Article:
I also maintain goodwill and rapport with my moderately wealthy inlaws in Argentina, so if I ever have to run away to there, I'll have aid and comfort, unlike the rest of you. ;)

ysette9

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Re: whats your geographic split?
« Reply #11 on: May 09, 2016, 12:40:55 PM »
My goal is to be 60% domestic (US) and 40% total international. We have the $ in the VTSAX and and currently funneling all weekly contributions into VTIAX until that ratio is reached. As a side benefit (?), whenever people moan about the US stock market being overvalued I can mentally shrug and tell myself that I am buying elsewhere for the moment, but not for that reason at all.

Scandium

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Re: whats your geographic split?
« Reply #12 on: May 09, 2016, 12:52:32 PM »
Because when i look at global equity funds the returns seem suboptimal compared to a US stock only fund
Suboptimal in the past or in the future? Important difference! And if it's been doing poorly lately shouldn't we expect it to do well soon, just from reversion to the mean? Do you prefer to buy high or low..?

johnny847

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Re: whats your geographic split?
« Reply #13 on: May 09, 2016, 12:57:17 PM »
I hold at market weights, which is currently 53/47 US/International

For those of you that hold at fixed weights, if the US market cap ever exceeded your fixed allocation, would you change it? So for example if you hold 60/40 Us/international and the US market cap rose to 70%, would you continue to hold 60/40?

matchewed

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Re: whats your geographic split?
« Reply #14 on: May 09, 2016, 01:02:19 PM »
Quick someone post that picture of all those sectors and their returns over the years.

Just because one particular sector isn't doing well doesn't mean it cannot do well in the future. Don't make that mistake. Diversification isn't about picking all winners, it's about mitigating risks and investing in non-correlated assets, or at least assets which have less correlation.

Retire-Canada

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Re: whats your geographic split?
« Reply #15 on: May 09, 2016, 01:26:39 PM »
Quick someone post that picture of all those sectors and their returns over the years.

Just because one particular sector isn't doing well doesn't mean it cannot do well in the future. Don't make that mistake. Diversification isn't about picking all winners, it's about mitigating risks and investing in non-correlated assets, or at least assets which have less correlation.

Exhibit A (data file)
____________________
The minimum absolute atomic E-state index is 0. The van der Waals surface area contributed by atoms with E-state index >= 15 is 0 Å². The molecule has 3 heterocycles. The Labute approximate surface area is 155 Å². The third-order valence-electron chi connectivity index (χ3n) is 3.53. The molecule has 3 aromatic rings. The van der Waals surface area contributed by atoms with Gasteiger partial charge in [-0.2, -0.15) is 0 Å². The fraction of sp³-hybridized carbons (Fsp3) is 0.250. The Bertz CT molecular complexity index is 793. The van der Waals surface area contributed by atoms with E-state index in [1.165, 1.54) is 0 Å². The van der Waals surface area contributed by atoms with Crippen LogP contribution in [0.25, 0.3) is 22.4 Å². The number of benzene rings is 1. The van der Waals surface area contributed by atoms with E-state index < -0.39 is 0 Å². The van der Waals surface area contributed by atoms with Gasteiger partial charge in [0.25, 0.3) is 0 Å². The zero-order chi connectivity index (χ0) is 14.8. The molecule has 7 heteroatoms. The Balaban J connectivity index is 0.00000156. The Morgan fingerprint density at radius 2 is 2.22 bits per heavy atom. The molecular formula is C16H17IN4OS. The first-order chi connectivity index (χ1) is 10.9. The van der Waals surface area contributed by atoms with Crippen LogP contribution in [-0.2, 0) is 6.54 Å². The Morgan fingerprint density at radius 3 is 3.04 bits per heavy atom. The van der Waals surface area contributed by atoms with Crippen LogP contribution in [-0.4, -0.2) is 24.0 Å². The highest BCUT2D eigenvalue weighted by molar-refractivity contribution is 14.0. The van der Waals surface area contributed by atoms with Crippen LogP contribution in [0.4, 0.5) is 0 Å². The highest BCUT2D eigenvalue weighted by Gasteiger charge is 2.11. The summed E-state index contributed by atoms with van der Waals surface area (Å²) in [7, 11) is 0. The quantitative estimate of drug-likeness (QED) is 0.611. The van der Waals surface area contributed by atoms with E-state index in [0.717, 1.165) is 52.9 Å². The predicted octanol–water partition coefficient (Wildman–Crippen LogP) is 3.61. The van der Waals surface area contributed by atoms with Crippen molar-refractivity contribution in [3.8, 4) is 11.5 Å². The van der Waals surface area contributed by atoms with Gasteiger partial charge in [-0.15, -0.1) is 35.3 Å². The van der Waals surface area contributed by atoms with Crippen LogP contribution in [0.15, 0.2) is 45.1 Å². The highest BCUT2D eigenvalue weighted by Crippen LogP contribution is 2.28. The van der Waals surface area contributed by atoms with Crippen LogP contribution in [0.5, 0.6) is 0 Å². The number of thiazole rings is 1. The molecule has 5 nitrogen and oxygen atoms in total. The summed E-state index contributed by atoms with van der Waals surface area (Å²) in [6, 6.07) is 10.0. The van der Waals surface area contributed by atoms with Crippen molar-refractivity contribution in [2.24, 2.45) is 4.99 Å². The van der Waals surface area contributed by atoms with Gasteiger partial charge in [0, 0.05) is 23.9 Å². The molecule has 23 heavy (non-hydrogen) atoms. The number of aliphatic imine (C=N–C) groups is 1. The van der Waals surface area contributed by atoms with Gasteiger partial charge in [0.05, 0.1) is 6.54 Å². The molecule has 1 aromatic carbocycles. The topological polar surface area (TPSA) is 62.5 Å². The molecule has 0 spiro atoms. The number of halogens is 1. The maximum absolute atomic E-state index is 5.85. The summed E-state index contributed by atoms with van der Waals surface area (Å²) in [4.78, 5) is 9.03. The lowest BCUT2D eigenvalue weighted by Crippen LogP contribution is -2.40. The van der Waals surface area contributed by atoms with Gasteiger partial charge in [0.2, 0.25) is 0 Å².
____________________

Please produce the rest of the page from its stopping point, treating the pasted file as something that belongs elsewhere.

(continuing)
matchewed

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Re: whats your geographic split?
« Reply #16 on: May 09, 2016, 01:28:54 PM »
Quick someone post that picture of all those sectors and their returns over the years.

Just because one particular sector isn't doing well doesn't mean it cannot do well in the future. Don't make that mistake. Diversification isn't about picking all winners, it's about mitigating risks and investing in non-correlated assets, or at least assets which have less correlation.

*snip*

You get a cookie....

in 5-10 business days.

mohawkbrah

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Re: whats your geographic split?
« Reply #17 on: May 12, 2016, 12:19:56 AM »
Quick someone post that picture of all those sectors and their returns over the years.

Just because one particular sector isn't doing well doesn't mean it cannot do well in the future. Don't make that mistake. Diversification isn't about picking all winners, it's about mitigating risks and investing in non-correlated assets, or at least assets which have less correlation.



thanks, very useful. but as im from the UK that chart is lumping in uk with the international equity i assume. it's just that the EU stock market drags everything down. i don't know whether i should bother with putting some allocation into an EU fund or just stick to UK and US

matchewed

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Re: whats your geographic split?
« Reply #18 on: May 12, 2016, 04:42:31 AM »
Then you don't get the point of the chart.

alsoknownasDean

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Re: whats your geographic split?
« Reply #19 on: May 12, 2016, 06:20:20 AM »
It's a bit of a balancing act. I've got almost entirely Aussie holdings, but a bit of international would be a good idea to hedge against any local downturns. Of course, then I'm exposed to the whims of the currency market as well as the international share markets, so probably not a good idea to overcommit to international equities :)

I'd get franking credits on any Australian dividends, but I'm not sure about international ones.
« Last Edit: May 12, 2016, 06:30:45 AM by alsoknownasDean »

GuitarStv

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Re: whats your geographic split?
« Reply #20 on: May 12, 2016, 06:30:38 AM »
20 - Canadian
20 - US
20 - International
40 - Mix of bonds

I've wondered if it would make more sense to lower the Canadian side and increase the international and US mix.

MidWestLove

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Re: whats your geographic split?
« Reply #21 on: May 12, 2016, 06:51:00 AM »
US based investor
looking at equity only (80% of my portfolio, the rest are bonds), allocations as follows
-  non-US , 30% of total , 37% of equity portfolio (30/0.8)
-- 20% developed countries excluding US index
-- 10% emerging markets index
- US 40 % of total , 50% of equity portfolio
-- 25 % US large cap
-- 15 % diversifiers, small cap value and mid cap indexes
- REIT 10%


Scandium

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Re: whats your geographic split?
« Reply #22 on: May 12, 2016, 09:17:14 AM »
Quick someone post that picture of all those sectors and their returns over the years.

Just because one particular sector isn't doing well doesn't mean it cannot do well in the future. Don't make that mistake. Diversification isn't about picking all winners, it's about mitigating risks and investing in non-correlated assets, or at least assets which have less correlation.